Classification of stratigraphic trap:
-Primary Stratigraphic Traps:
These traps result from deposition of elastic or chemical materials. Shoestring sands, lenses, sand patches, bars, channel fillings, facies changes, strand-line (shoreline) deposits, coquinas, and weathered or reworked igneous materials are classified as elastic sedimentary deposits and can result in stratigraphic traps. An ancient sand-filled stream channel meander has cut into older south-dipping shales and created a perfect stratigraphic trap.
The shale plug served as the seal for reservoirs within a west-plunging structural nose. Hydrocarbons are trapped in the truncated up dip portions of the reservoirs. Organic reefs or biohenns and biostromes are the primary chemical stratigmphic traps; they are built by organisms and are foreign bodies to the surrounding deposits .The Strawn and Cisco-Canyon series are limestone reefs that have had younger
the seal. Differential compaction of the thicker shales on the Type of stratigraphic trap : flanks of the reef as compared with the thinner shale at the crest has created structural closure in younger overlying formations. Hydrocarbon accumulations have occurred in the Cisco and Fuller formations as a result of this differential compaction. Additional traps in other reservoirs arc the result of up dip permeability and porosity barriers and are either primary or secondary stratigraphic traps.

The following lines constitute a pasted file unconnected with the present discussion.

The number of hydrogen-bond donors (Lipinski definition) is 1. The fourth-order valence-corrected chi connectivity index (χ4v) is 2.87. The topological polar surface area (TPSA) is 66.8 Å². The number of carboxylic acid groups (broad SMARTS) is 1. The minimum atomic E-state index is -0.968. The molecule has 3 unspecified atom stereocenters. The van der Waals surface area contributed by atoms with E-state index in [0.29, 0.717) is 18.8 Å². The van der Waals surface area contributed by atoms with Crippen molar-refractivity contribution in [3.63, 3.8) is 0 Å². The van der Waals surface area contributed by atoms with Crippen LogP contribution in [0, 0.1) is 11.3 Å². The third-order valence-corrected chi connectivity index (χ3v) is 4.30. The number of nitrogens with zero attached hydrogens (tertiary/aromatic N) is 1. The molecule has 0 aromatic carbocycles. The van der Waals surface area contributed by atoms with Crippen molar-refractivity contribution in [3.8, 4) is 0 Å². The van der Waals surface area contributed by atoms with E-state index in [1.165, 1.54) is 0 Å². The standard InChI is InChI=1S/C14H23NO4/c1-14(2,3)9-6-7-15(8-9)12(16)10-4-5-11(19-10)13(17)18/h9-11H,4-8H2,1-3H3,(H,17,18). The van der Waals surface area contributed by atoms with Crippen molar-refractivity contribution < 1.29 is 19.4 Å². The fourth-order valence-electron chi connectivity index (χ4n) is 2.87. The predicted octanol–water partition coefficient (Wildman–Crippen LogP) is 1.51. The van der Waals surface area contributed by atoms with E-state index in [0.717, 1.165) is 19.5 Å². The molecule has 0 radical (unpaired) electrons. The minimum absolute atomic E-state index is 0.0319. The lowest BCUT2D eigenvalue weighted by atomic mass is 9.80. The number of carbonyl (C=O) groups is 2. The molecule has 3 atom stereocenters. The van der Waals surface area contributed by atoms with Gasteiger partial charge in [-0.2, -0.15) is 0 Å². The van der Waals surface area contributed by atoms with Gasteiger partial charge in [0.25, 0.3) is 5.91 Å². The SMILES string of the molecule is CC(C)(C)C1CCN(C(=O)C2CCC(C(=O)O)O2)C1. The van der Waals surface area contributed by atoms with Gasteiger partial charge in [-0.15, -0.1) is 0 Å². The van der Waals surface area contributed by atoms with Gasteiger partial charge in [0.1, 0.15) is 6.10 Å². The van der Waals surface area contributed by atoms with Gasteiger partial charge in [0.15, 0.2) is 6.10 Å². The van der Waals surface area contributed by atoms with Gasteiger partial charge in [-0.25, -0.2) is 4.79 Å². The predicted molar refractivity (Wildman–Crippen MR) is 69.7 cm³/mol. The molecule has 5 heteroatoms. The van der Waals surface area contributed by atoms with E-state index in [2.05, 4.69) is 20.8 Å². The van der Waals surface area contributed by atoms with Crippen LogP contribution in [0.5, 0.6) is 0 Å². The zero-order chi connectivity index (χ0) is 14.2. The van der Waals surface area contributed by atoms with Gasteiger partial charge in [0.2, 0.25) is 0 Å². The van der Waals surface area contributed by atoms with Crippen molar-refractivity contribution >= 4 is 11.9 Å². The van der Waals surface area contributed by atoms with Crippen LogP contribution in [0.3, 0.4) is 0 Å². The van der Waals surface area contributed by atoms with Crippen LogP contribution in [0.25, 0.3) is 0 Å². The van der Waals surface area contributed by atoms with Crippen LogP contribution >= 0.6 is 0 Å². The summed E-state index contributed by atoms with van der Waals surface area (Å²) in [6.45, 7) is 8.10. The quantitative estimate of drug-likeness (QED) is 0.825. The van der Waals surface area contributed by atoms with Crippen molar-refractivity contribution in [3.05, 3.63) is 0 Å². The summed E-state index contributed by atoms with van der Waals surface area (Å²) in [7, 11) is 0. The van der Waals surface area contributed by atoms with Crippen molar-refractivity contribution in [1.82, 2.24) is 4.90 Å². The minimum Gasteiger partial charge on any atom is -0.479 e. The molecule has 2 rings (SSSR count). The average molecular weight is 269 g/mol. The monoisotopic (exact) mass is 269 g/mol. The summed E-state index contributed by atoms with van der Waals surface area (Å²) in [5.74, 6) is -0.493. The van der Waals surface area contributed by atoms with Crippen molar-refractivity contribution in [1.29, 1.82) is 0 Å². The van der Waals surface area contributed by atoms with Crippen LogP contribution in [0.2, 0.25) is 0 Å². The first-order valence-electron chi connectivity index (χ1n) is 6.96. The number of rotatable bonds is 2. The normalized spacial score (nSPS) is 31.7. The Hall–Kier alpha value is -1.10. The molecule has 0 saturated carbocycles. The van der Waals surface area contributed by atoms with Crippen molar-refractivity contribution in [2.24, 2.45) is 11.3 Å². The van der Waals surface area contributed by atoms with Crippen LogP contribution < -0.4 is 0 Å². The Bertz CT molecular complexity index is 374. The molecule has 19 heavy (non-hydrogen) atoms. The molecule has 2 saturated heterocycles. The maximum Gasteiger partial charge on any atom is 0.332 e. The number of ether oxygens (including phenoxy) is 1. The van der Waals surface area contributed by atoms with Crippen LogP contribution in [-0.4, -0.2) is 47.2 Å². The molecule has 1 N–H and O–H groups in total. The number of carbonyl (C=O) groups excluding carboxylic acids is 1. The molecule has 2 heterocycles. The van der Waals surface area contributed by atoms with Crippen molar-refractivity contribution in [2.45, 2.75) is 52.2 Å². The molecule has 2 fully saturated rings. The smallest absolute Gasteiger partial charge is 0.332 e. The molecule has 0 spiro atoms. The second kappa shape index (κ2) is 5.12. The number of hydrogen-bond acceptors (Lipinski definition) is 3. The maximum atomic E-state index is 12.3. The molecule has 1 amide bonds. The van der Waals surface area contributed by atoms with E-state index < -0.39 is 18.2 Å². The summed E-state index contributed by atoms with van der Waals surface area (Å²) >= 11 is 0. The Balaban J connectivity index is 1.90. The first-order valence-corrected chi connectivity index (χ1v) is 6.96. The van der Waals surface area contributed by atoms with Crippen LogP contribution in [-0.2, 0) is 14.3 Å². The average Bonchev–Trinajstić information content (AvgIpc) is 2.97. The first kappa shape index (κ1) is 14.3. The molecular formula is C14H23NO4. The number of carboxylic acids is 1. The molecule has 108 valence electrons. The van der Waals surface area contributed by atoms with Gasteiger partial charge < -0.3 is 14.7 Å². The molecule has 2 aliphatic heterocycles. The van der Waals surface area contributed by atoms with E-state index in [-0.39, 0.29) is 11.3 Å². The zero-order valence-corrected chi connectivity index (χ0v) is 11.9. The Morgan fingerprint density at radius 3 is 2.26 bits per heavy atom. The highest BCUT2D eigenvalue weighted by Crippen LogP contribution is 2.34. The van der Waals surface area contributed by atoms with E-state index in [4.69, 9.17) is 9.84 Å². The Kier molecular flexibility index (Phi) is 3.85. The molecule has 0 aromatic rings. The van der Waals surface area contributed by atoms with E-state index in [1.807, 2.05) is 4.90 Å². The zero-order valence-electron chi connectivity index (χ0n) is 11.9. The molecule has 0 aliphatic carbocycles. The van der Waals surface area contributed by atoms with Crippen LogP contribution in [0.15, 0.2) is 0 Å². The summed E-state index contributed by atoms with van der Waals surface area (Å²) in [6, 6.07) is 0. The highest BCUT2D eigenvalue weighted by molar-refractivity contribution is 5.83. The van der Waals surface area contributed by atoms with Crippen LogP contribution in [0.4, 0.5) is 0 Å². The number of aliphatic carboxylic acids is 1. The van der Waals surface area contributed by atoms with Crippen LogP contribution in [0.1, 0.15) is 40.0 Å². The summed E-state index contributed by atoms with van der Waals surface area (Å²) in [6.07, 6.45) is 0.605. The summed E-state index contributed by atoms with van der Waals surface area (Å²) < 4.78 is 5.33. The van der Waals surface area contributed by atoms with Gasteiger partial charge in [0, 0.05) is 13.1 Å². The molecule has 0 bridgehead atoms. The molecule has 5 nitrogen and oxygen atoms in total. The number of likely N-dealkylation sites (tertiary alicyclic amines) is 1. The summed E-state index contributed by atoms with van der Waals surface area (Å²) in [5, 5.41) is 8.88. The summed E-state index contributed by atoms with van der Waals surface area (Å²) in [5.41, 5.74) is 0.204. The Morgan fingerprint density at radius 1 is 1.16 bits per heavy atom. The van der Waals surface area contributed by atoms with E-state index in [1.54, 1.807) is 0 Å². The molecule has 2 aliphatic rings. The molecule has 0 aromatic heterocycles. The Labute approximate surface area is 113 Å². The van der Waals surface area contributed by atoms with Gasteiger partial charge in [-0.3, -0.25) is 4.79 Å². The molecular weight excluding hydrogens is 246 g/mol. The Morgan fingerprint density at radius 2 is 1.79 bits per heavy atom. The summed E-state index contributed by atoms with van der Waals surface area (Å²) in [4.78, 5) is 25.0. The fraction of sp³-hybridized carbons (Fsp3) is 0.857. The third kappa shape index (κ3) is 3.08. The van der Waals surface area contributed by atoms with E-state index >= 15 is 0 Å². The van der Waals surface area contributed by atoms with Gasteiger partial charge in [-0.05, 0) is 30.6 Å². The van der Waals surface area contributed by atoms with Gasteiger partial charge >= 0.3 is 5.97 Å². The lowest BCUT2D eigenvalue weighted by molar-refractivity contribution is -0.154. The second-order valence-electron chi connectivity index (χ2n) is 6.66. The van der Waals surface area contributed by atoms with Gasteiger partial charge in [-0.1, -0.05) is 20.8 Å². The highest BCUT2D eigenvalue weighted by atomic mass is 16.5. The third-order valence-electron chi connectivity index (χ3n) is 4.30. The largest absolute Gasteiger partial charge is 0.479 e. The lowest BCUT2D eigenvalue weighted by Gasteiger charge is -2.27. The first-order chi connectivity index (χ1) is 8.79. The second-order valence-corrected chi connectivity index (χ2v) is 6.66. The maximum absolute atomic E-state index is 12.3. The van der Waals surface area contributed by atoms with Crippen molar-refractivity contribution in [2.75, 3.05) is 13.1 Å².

Secondary Stratigraphic Traps:
Traps of this type were formed after the deposition of the reservoir rock by erosion and/or alteration of a portion of the reservoir rock through solution or chemical replacement. Secondary tratigmphic traps actually should fall into the combination-trap classification because most are associated with or are the result of structural relief during some stage of development of porosity and permeability or limitation of the reservoir rock. However, many of the so-called typical “stratigraphic traps” fall into this category, and it is felt that it would be impossible tochange the historical usage of this term. Therefore, secondary stratigraphic traps are defined for this discussion as those traps created after deposition and having limitations caused by lithology changes.
Erosion creates a major part of these through truncation of the reservoir rock. On-lap deposition (when the water is encroaching landward), off-lap deposition (when the water is regressing), and the chemical alteration of limestone result in many secondary stratigraphic traps) It is a truncation of the Woodbine formation as it approaches the regional Sabine uplift. A certain amount of leaching of the cementing material by waters over the unconformity has resulted in increased porosity and permeability in the field as compared with similar Woodbine sands in the deeper portions of the East Texas basin.